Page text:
Head of Bhairava

Nepal, Kathmandu Valley

Not on view

A fearsome form of the Hindu deity Shiva, the wide-eyed and fanged Bhairava embodies rage. Flames emit from his mouth, eyes, eyebrows, and chin, and his red hair appears as an aureole of fire. He wears a diadem entwined with snakes and skulls and set with large rock crystals, pendant ear ornaments of coiled snakes. A small hole that pierces the inner mouth was used during the annual Indrayatra festival to funnel beer through a drinking tube to bless eager devotees. The representation of Bhairava as an independent, masklike head is unique to the Newari metalworkers of Nepal, who were famous throughout the Himalayan world for their skills in working copper. This mask's similarity to an inscribed example dated 1560 suggests it was made in the mid-sixteenth century.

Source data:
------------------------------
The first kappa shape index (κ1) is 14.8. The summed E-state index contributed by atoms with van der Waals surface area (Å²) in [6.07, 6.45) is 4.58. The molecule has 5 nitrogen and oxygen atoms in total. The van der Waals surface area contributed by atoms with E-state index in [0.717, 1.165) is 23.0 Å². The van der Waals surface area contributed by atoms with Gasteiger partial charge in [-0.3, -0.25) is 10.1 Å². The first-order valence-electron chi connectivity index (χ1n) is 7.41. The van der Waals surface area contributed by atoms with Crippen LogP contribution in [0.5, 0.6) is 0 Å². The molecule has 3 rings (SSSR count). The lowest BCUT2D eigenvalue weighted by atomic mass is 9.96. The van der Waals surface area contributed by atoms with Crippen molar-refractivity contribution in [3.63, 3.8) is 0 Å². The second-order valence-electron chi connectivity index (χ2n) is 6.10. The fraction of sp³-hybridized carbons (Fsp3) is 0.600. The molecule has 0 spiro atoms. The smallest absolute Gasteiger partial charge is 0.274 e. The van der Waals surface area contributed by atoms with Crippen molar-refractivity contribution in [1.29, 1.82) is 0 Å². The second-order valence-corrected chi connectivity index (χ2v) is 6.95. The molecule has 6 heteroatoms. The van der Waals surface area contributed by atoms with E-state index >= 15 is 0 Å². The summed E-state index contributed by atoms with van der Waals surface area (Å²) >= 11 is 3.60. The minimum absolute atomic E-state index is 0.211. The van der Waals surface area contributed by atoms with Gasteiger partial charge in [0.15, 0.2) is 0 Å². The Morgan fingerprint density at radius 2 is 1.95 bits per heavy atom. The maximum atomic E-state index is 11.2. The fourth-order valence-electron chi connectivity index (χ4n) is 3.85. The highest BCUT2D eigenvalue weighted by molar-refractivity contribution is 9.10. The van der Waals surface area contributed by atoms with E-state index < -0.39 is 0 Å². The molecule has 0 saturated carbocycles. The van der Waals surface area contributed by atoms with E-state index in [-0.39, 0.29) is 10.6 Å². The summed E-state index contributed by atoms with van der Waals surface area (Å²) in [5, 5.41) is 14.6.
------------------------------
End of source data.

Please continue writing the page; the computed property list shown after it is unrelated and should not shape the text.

Head of Bhairava, Gilded copper, rock crystal, paint, Nepal, Kathmandu Valley

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